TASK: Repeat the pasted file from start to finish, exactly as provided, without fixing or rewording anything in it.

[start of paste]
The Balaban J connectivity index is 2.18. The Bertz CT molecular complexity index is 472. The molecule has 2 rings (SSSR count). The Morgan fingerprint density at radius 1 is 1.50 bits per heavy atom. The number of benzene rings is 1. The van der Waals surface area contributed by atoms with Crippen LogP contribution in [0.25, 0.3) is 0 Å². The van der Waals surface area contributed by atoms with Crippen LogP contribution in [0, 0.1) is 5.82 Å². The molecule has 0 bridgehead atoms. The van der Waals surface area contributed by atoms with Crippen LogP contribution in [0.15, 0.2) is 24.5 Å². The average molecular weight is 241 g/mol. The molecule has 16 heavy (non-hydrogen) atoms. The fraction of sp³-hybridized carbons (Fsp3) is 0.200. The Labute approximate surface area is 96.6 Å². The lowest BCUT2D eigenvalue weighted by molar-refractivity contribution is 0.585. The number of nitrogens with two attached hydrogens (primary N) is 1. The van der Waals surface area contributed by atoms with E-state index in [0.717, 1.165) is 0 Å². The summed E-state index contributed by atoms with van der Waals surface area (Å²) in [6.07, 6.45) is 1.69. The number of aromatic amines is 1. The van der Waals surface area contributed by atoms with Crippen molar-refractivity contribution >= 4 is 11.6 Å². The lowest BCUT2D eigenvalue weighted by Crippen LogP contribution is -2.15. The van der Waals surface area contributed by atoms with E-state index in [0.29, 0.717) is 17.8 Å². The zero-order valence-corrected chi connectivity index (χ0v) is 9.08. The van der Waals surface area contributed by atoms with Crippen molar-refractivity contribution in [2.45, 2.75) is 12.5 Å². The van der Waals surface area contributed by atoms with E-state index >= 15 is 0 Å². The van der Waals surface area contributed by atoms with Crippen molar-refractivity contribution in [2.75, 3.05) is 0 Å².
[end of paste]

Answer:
The Balaban J connectivity index is 2.18. The Bertz CT molecular complexity index is 472. The molecule has 2 rings (SSSR count). The Morgan fingerprint density at radius 1 is 1.50 bits per heavy atom. The number of benzene rings is 1. The van der Waals surface area contributed by atoms with Crippen LogP contribution in [0.25, 0.3) is 0 Å². The van der Waals surface area contributed by atoms with Crippen LogP contribution in [0, 0.1) is 5.82 Å². The molecule has 0 bridgehead atoms. The van der Waals surface area contributed by atoms with Crippen LogP contribution in [0.15, 0.2) is 24.5 Å². The average molecular weight is 241 g/mol. The molecule has 16 heavy (non-hydrogen) atoms. The fraction of sp³-hybridized carbons (Fsp3) is 0.200. The Labute approximate surface area is 96.6 Å². The lowest BCUT2D eigenvalue weighted by molar-refractivity contribution is 0.585. The number of nitrogens with two attached hydrogens (primary N) is 1. The van der Waals surface area contributed by atoms with E-state index in [0.717, 1.165) is 0 Å². The summed E-state index contributed by atoms with van der Waals surface area (Å²) in [6.07, 6.45) is 1.69. The number of aromatic amines is 1. The van der Waals surface area contributed by atoms with Crippen molar-refractivity contribution >= 4 is 11.6 Å². The lowest BCUT2D eigenvalue weighted by Crippen LogP contribution is -2.15. The van der Waals surface area contributed by atoms with E-state index in [0.29, 0.717) is 17.8 Å². The zero-order valence-corrected chi connectivity index (χ0v) is 9.08. The van der Waals surface area contributed by atoms with Crippen molar-refractivity contribution in [2.45, 2.75) is 12.5 Å². The van der Waals surface area contributed by atoms with E-state index >= 15 is 0 Å². The van der Waals surface area contributed by atoms with Crippen molar-refractivity contribution in [2.75, 3.05) is 0 Å².